The provision of this feature at a Visited site will contribute towards any future rating of the eduroam service offered by a participating organisation – the injection of O-N would be an important differentiator of quality of eduroam service provision, in a similar way to offering other premium features such as IPv6, WPA2-only Wi-Fi or ‘get you started’ setup and remediation VLANs.

As mentioned above, there is a current GÉANT JRA3 project which is investigating the use of the Chargeable User Identifier attribute (CUI) within eduroam. To achieve a practical application, both Operator-Name and CUI information is needed. By implementing O-N injection, organisations will be ready for any future requirements arising from the JRA3 developments.

The final deciding point in favour of implementing O-N injection is that it is very simple to set up and can be achieved at zero cost.

Nb. There are already a number of eduroam organisations injecting O-N:

  • Aston University
  • Imperial College
  • London School of Hygiene and Tropical Medicine
  • Loughborough University
  • Janet
  • National Science Learning Centre
  • Nottingham Trent University
  • University of Bristol
  • University of Lincoln
  • University of London.

Help freely is available for any organisation uncertain as to the details of what is involved, either from local mentor institutions or through the usual eduroam(UK) Support service.

5. Considerations

  • Alternative ways of providing visited realm information
  • Consequences for user privacy
  • eduroam system administrator work effort required
  • RADIUS packet size increase, affect on firewalls
  • RADIUS attributes filtering
  • RADIUS log files
  • Impact on eduroam(UK) Technical Specification
  • Monitoring/test of O-N injection
  • Advertisement of enhanced Visited site feature to the eduroam community
  • Technical capability of various RADIUS platforms to inject O-N


Janet has considered various ways of providing site information using alternative attributes, but the conclusion has been reached that Operator-name is the most satisfactory mechanism.

User Privacy

We have also considered the consequences of injecting Operator-Name and the implications for user privacy. The conclusion is that this would add no further information than could be gleaned through other mechanisms. The relationship between the user and parent organisation and the expectations of the users are such that it is reasonable for the parent organisation to record the O-N attribute in the RADIUS logs, which in any case are retained for a limited period only.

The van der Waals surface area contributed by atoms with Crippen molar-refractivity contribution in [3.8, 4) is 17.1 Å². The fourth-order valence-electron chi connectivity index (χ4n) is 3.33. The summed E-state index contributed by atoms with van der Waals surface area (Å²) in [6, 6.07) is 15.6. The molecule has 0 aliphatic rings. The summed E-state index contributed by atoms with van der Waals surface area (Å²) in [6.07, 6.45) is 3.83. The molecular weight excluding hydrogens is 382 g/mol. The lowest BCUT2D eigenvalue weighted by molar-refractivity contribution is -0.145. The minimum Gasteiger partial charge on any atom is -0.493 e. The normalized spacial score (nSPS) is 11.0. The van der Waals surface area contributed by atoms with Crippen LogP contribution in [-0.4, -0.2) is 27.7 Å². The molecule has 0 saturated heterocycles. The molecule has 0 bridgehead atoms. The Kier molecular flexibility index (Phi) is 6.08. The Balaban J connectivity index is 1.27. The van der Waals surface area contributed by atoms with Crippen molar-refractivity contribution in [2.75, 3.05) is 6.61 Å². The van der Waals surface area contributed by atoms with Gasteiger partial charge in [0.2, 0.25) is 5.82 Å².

Implementation Effort

The amount of work involved for system administrators in introducing O-N injection has been weighed up against the benefits to the eduroam community. Configuration guides have been put together as detailed below and the effort now required to implement the changes is minimal.

RADIUS Packet Size

There are few technical considerations; any use of RADIUS attributes increases the RADIUS packet size. This could potentially have the effect of increasing the degree of UDP packet fragmentation which could result in problems with misconfigured firewalls. However a number of other attributes are already in use within eduroam, so the increase in packet size due to inclusion of O-N will be minimal. In any case, guidelines for configuration of firewalls are already included in eduroam(UK) implementation guides and so firewalls should be properly configured already to not reject fragmented UDP packets.

Attribute Filtering and Logging

The second technical note is that at the RADIUS attributes filtering level within ORPS, the Operator-Name attribute should NOT be filtered out. Ensuring that this is the case should be a trivial matter for system administrators. A related issue is that the Operator-Name value should be recorded in the RADIUS log files. Again this is a simple measure which should take very little time to accomplish.

eduroam Tech Spec